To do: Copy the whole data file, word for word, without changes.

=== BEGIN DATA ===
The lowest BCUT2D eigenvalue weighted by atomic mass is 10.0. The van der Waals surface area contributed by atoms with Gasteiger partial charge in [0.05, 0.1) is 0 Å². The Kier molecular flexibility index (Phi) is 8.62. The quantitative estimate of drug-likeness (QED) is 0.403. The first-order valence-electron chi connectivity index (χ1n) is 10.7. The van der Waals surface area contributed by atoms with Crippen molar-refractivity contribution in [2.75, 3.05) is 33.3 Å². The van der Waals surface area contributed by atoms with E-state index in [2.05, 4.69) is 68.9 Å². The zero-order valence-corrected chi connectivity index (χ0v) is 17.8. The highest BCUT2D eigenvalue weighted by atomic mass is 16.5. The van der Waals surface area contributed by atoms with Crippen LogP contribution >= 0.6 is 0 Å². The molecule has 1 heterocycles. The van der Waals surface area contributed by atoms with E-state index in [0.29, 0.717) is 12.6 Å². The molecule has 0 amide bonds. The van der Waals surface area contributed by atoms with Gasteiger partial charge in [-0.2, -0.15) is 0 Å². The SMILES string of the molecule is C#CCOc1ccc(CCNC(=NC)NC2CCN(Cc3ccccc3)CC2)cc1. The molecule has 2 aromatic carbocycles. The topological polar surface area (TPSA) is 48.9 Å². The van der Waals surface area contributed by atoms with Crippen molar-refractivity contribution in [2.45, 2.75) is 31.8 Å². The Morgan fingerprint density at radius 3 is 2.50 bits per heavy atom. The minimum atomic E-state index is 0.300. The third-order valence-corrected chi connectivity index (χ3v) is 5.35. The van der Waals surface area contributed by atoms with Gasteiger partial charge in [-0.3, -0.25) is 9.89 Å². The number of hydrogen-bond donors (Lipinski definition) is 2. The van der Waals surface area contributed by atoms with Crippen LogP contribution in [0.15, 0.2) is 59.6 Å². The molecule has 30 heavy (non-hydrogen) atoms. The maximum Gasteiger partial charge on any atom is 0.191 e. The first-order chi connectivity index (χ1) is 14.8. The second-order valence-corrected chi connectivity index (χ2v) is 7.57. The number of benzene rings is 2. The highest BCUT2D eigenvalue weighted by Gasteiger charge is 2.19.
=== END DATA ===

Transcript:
The lowest BCUT2D eigenvalue weighted by atomic mass is 10.0. The van der Waals surface area contributed by atoms with Gasteiger partial charge in [0.05, 0.1) is 0 Å². The Kier molecular flexibility index (Phi) is 8.62. The quantitative estimate of drug-likeness (QED) is 0.403. The first-order valence-electron chi connectivity index (χ1n) is 10.7. The van der Waals surface area contributed by atoms with Crippen molar-refractivity contribution in [2.75, 3.05) is 33.3 Å². The van der Waals surface area contributed by atoms with E-state index in [2.05, 4.69) is 68.9 Å². The zero-order valence-corrected chi connectivity index (χ0v) is 17.8. The highest BCUT2D eigenvalue weighted by atomic mass is 16.5. The van der Waals surface area contributed by atoms with Crippen LogP contribution >= 0.6 is 0 Å². The molecule has 1 heterocycles. The van der Waals surface area contributed by atoms with E-state index in [0.29, 0.717) is 12.6 Å². The molecule has 0 amide bonds. The van der Waals surface area contributed by atoms with Gasteiger partial charge in [-0.2, -0.15) is 0 Å². The SMILES string of the molecule is C#CCOc1ccc(CCNC(=NC)NC2CCN(Cc3ccccc3)CC2)cc1. The molecule has 2 aromatic carbocycles. The topological polar surface area (TPSA) is 48.9 Å². The van der Waals surface area contributed by atoms with Crippen molar-refractivity contribution in [2.45, 2.75) is 31.8 Å². The Morgan fingerprint density at radius 3 is 2.50 bits per heavy atom. The minimum atomic E-state index is 0.300. The third-order valence-corrected chi connectivity index (χ3v) is 5.35. The van der Waals surface area contributed by atoms with Gasteiger partial charge in [-0.3, -0.25) is 9.89 Å². The number of hydrogen-bond donors (Lipinski definition) is 2. The van der Waals surface area contributed by atoms with Crippen LogP contribution in [0.15, 0.2) is 59.6 Å². The molecule has 30 heavy (non-hydrogen) atoms. The maximum Gasteiger partial charge on any atom is 0.191 e. The first-order chi connectivity index (χ1) is 14.8. The second-order valence-corrected chi connectivity index (χ2v) is 7.57. The number of benzene rings is 2. The highest BCUT2D eigenvalue weighted by Gasteiger charge is 2.19.